Tanking is one of the illnesses of professional basketball, professional sports in general. The chase for Andrew Luck in the NFL was another example of how the draft, combined with bad seasons, just doesn’t give these teams an incentive to win. The NFL doesn’t have a lottery, but usually, one player doesn’t change the fate of a franchise.
In basketball? With only 5 players on the court? One player, when there are great ones coming out of college, seems to be worth the deliberate losing. Well, as close to deliberate as you can get. Resting your best players, sudden drops to DL’s and inactive lists. Doing as much as possible not to win without actually telling your players – go out and lose this one, but make it look like you’ve tried.
Teams need to give their fans the best possible value for their money. Even if there’s no title at the end of the rainbow, even if there’s no playoff in the immediate future. Fans like when they see their players giving it their all. When they sense the team is doing everything possible to make the most of the situation. You know, like the Houston Rockets and not like the Charlotte Bobcats or the Golden State Warriors.
But what’s the answer? How do we fix this? First of all, teams that lose shouldn’t be rewarded. I mean, the lottery gives a better chance to the worse team to get the better player. A great and talented young guy gets thrown into a losing culture, and plenty of times sinks with the ship instead of turning it around. Don’t give Tim Duncan as an example, for example. The Spurs were a 50+ win team with David Robinson, who happened to get injured.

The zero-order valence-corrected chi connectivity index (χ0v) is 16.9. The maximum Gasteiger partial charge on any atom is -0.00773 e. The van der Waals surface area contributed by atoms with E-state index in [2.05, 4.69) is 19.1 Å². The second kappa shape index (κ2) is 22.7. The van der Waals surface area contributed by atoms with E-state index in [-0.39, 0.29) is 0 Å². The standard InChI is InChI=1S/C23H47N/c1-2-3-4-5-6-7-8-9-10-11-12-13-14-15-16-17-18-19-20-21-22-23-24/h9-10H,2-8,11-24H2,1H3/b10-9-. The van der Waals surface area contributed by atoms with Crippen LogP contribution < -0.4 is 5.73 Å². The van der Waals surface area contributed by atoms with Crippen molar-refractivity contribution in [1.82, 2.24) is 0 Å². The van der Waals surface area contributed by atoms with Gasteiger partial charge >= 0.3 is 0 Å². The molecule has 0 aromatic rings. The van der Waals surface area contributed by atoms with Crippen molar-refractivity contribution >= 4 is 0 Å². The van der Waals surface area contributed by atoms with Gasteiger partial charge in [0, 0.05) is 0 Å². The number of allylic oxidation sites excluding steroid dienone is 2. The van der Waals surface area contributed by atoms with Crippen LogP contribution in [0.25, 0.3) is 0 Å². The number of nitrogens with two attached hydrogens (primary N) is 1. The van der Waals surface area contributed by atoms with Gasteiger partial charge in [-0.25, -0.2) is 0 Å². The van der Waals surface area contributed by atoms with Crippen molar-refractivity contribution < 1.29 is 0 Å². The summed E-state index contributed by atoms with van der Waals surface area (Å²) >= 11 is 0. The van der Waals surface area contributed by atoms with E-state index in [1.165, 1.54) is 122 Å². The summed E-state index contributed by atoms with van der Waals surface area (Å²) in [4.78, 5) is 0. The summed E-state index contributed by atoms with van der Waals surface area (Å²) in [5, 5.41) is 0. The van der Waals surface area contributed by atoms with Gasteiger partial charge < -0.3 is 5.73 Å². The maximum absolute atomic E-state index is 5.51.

Why shouldn’t teams who barely missed the playoffs enjoy a superstar in the making? That is good for the league. Helping teams poorly run on a year-to-year basis, who find themselves in the lottery again and again isn’t good for the NBA and for its fans.
So, what’s the answer? A lottery, but with even chances for all 14 teams participating in it. No reason. Tanking doesn’t sound so good now. I don’t know if it’s a perfect solution, because it harms the parity that the NBA, among most North American leagues strives for, but if the cost of stopping teams from doing everything they can to lose for more than just a few games at the end of the season is ruining equality in the league, which isn’t equal anyway, I’m all for it.